Don’t get in your own way: staying goal-oriented through depression

Please note: while I do suffer bouts of depression, my milady is mild enough that most of my life I have confused it with ennui, apathy, or laziness. I do not take medication (although I consider it sometimes). If you’re reading this and are suffering moderate or serious depression, please speak with a professional to assess whether medication may be right for you. True medical depression is not something you can just “snap out of” no matter what your mother says.

My New Year’s Resolution, strictly speaking, was to keep a daily diary. The diary was to keep me on track towards my plethora of resolutions, listed in a Word Doc I called “28 Days Later”, so named because my vow was to try to make several changes for one month… and then either abandon or modify what wasn’t working and consciously decide to re-commit to my goals for another month.

But as time went on, I didn’t need the paper diary anymore- what I needed was simply to check in with myself once every other week or so- and so I ended up using my 28 Days Later file for that. I write about my successes and failures, and I analyze my current mindset to gauge whether my feelings are related to my progress or not. This second part is particularly important for me as I have discovered I am often moderately depressed in the midst of success. I just don’t give myself credit for my accomplishments, and that is something for me to work on.

It turns out that being aware of the incongruity between my mood and my achievements is key to staying on track and not falling into a writer’s block or other self-destructive behaviors.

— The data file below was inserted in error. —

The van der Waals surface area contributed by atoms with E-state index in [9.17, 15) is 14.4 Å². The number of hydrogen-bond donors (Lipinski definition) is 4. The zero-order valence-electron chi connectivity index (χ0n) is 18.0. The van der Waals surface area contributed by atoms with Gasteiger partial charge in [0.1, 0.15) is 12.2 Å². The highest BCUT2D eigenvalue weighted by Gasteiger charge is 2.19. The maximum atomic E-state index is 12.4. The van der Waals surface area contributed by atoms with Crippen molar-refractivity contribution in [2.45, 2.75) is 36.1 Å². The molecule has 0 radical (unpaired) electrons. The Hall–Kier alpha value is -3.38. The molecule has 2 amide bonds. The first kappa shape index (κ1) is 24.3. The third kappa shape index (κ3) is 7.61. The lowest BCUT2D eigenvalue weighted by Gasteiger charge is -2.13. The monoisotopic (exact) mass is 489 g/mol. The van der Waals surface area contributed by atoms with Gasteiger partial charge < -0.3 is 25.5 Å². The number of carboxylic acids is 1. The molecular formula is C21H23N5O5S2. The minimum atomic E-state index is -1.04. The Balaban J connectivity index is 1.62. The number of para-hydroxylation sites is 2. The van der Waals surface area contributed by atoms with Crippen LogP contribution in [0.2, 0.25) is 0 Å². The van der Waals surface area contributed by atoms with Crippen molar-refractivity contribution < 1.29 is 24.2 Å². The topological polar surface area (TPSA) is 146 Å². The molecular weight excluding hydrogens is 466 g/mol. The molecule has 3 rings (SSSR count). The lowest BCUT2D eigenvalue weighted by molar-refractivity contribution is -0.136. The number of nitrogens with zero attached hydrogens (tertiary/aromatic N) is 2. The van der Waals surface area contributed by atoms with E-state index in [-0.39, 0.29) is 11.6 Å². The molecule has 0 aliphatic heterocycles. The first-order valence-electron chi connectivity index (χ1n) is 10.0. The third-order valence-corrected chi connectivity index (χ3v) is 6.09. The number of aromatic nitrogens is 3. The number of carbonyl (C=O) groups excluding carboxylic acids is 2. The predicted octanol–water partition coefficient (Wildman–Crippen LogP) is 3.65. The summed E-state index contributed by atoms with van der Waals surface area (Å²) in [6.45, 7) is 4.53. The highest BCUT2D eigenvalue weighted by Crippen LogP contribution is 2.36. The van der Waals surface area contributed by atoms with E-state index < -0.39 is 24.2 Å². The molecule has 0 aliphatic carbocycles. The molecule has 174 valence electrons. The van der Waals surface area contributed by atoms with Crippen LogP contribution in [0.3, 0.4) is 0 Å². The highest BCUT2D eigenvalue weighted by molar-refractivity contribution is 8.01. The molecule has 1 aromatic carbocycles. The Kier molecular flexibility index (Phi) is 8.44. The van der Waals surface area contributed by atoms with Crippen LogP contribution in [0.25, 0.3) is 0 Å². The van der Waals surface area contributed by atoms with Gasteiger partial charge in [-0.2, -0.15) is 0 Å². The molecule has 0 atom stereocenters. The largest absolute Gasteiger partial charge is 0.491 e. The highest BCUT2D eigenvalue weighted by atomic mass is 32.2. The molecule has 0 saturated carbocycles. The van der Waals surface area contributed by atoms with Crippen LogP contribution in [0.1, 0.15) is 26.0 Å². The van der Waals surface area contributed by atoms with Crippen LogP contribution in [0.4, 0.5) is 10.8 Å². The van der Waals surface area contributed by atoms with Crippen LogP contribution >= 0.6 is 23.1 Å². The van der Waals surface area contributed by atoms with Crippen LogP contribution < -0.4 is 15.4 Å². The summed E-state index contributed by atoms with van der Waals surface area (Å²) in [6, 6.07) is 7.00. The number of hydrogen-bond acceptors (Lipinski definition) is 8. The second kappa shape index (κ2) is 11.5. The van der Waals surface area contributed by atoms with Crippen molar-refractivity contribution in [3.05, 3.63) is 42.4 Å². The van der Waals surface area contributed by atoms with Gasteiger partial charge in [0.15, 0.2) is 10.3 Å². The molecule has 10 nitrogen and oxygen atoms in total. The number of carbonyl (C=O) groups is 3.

My depression is pretty mild, and that is what makes it insidious. Usually I don’t even know I’m in a funk until I realize I’ve been wearing the same pajama pants for three days straight. Regular self-reflection has kept me from falling into this trap.

How am I doing on my 28 Days Later goals? Well, I wanted to lose 90 pounds, and so far I have lost 60. I wanted to have 3 stories in the mail at all times, and right now I have 2. Smaller goals, such as eating at least one vegetable every day, going to bed at 10 pm, getting dressed every morning (don’t laugh, that’s seriously important for your mental health if you work from home), and other such things have become automatic. So am I “there” yet? Hell no. Am I slowly transforming into the person I want to be? Hell yes.

So, here’s the takeaway: if you’ve got personal goals you want to achieve but are having a hard time staying on track, list out your goals in writing. Revisit them daily. Write about your progress, your setbacks, and your feelings, and note when your feelings don’t jibe with your progress. Forgive yourself for failure, because there will be failure on any path to success, and recommit to your goals. Recognize your own achievements. Modify the goals that aren’t working for you, and set new goals to keep moving forward.